4 Maxwell Road, Glasgow. G41 1QE. Tel: 0141 429 7014.
Maxwell Arms. 1991. Sitting on the corner of Pollokshaws Road.
This was formerly a dairy run by Isabella MacDonald.
It is now called the Logue Bar.
Update 2009 now called the Maxwell Road.
The original Maxwell Arms was situated at 81 Main Street, Pollokshaws, owned by James Stewart. The old premises were demolished and Mr Stewart was transferred to a new pub at the corner of 92 Main Street and Bengal Street almost facing the old premises in 1908.
The main bar was entered from Main Street and the family department from Bengal Street. This pub didn’t have an underground cellar the store and cellar was on the same level as the main bar.
On entering the main bar was made from the finest mahogany in the shape of a horse shoe, to the right and left were various little snug’s. The doors were made of teak the walls were panelled with mahogany, new toilets were installed and were electric lights. Mr Stewart also owned the Bay Horse on Pollokshaws Road
The new Maxwell Arms sitting on the corner of Main Street and Bengal Street, Pollokshaws. 1909.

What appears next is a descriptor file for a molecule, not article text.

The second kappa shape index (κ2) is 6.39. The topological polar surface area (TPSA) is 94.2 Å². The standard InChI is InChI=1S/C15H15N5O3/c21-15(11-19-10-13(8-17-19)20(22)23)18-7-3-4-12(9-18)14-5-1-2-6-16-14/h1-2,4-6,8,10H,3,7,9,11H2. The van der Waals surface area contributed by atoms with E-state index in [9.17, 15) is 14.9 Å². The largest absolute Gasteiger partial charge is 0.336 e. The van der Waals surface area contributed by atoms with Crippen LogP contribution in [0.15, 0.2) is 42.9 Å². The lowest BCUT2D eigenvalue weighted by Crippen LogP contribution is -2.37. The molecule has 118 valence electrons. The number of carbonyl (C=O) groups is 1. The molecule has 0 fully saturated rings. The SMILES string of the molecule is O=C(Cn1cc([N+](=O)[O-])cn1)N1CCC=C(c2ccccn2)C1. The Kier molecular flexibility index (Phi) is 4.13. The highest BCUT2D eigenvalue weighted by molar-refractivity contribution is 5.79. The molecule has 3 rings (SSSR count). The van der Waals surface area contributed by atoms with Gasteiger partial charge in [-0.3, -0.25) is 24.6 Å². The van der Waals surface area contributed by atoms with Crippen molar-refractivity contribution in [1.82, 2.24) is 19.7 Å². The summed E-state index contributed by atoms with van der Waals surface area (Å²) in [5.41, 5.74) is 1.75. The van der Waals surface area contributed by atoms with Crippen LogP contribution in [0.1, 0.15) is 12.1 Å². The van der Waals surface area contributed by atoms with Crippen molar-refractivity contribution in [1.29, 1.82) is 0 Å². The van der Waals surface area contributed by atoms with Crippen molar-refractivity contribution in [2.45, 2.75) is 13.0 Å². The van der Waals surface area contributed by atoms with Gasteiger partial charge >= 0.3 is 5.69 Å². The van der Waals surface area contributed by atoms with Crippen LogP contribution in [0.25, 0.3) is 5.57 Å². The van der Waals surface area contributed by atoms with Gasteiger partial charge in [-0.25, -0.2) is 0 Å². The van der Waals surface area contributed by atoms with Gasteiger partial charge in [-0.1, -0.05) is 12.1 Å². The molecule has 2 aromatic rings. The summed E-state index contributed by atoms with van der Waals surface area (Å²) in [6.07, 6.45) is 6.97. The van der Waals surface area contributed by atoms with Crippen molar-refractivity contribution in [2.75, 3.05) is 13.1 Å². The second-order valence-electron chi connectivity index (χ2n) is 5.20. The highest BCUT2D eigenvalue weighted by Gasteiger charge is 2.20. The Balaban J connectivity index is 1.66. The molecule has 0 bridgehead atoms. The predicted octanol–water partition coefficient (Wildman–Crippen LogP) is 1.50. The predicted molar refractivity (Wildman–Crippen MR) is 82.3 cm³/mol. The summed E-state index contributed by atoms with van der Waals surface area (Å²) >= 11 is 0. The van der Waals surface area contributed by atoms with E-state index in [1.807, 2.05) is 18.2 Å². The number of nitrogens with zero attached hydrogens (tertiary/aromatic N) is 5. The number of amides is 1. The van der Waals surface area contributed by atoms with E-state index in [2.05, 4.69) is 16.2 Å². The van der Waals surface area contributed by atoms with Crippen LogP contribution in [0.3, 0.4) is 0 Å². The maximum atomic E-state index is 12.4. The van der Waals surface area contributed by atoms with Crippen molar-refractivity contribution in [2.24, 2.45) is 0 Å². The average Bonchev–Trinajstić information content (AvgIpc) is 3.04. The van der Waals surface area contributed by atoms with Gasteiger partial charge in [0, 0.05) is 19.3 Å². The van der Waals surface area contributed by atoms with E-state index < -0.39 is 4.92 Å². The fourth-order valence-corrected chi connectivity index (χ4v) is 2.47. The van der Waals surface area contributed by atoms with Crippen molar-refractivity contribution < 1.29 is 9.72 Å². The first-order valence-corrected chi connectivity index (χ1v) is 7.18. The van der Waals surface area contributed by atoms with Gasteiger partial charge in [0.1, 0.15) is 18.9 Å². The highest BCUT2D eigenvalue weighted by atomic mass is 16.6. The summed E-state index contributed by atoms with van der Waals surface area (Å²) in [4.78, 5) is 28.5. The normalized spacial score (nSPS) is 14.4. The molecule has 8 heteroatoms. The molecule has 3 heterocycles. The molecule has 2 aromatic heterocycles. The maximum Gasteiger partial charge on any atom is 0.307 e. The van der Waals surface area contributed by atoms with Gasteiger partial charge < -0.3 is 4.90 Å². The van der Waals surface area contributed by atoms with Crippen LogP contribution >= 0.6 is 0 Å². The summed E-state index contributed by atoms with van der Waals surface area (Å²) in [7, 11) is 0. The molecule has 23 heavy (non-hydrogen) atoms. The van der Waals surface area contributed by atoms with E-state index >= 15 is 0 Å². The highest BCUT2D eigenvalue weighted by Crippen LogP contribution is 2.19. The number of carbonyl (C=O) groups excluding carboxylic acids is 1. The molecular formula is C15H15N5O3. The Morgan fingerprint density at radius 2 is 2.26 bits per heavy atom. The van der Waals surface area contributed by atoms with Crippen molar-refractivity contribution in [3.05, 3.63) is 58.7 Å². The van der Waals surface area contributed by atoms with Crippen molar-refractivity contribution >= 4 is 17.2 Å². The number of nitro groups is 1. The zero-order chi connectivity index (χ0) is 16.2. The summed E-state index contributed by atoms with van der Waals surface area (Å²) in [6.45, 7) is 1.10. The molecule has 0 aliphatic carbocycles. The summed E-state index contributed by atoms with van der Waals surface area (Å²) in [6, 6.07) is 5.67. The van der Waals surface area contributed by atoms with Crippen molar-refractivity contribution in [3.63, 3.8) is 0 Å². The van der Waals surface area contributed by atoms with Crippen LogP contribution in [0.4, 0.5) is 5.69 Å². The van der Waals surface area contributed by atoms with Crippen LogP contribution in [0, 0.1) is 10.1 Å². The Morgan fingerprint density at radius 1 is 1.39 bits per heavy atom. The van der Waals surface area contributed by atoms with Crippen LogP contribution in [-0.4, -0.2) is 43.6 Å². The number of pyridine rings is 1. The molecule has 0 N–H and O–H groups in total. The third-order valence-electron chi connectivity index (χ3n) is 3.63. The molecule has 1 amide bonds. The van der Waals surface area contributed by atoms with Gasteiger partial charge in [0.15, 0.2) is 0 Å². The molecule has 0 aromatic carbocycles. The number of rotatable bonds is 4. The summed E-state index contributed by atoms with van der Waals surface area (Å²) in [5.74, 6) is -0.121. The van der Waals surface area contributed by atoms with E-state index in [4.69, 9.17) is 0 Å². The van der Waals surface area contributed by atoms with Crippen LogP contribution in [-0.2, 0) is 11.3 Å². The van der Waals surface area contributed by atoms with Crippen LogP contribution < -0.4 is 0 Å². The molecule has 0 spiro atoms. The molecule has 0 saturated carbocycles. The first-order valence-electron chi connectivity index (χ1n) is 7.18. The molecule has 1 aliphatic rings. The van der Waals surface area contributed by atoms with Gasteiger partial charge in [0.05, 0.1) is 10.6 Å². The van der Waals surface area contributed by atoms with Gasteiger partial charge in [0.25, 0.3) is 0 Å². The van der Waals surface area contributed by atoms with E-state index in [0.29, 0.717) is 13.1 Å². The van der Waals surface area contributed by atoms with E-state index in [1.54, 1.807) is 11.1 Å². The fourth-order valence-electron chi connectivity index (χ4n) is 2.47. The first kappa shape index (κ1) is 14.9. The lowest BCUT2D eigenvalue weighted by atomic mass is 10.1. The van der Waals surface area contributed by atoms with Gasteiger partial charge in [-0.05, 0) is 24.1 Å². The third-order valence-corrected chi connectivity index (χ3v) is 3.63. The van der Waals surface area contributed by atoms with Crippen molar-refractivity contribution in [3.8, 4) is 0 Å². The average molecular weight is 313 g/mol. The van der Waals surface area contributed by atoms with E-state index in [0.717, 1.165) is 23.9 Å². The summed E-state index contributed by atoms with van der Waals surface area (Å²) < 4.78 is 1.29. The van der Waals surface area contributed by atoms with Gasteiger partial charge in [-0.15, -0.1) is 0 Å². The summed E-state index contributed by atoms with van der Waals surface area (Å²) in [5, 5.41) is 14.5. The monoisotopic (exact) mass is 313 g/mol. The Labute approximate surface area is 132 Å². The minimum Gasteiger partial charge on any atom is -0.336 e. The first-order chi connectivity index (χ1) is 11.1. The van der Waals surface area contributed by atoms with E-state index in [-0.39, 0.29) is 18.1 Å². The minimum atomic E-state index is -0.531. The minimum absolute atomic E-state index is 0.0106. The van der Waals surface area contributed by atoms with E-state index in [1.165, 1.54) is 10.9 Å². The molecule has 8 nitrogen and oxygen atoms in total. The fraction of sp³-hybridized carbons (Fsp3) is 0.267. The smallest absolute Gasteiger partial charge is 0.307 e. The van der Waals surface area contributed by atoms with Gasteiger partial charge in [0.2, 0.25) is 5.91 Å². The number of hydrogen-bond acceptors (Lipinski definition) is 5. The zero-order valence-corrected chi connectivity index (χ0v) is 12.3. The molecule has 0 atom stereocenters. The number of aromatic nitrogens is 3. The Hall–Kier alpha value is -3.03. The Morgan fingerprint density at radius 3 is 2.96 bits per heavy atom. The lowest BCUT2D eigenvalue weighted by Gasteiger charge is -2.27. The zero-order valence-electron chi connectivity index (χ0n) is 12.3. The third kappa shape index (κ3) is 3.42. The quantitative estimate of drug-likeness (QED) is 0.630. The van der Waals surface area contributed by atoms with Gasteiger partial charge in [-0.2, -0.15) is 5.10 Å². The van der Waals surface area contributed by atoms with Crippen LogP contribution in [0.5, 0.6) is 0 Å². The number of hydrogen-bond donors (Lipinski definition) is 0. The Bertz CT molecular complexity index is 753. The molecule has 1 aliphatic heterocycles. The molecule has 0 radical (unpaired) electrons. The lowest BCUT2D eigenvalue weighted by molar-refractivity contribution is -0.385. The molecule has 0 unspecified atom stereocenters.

Maxwell Arms. 1970s. This wonderful image is from a great book called Old Pollokshaws by George Rountree. A great website with loads of Pollokshaws images can be seen at
This photograph was taken in the 1970s nothing much has changed since the pub was opened in 1908.
In 1852 wine and spirit merchant Mr P Struthers was landlord of the old Maxwell Arms Inn, his wife ran a licensed grocers business at 46 Pollok Street now Greenview Street.
During the 1860s Hugh McKinnon was licensee of the old Maxwell Arms Inn.
Well known and respected publican James Stewart owned the Bay Horse on Pollokshaws Road and the Maxwell Arms Inn in the late 1890s. The old Maxwell Arms Inn was now in great need of renovation, Mr Stewart thought it would be better to close the old Inn down and take over a vacant shop across the road and this is was turned into the new Maxwell Arms.
The following year Mr Stewart sold the premises to John McNiven and concentrated on his other pub the Bay Horse. When Mr McNiven past away his wife Mary took over the licence. The McNiven family ran the pub until it was finally closed down and demolished in the early in 1970s.
The Maxwell Arms and the shops and tenement building stand alone during the massive clearance in the 1970s.
A birds eye view of Shawbridge Street and the Maxwell Arms. 1970s.
The Maxwell Arms. 1970s.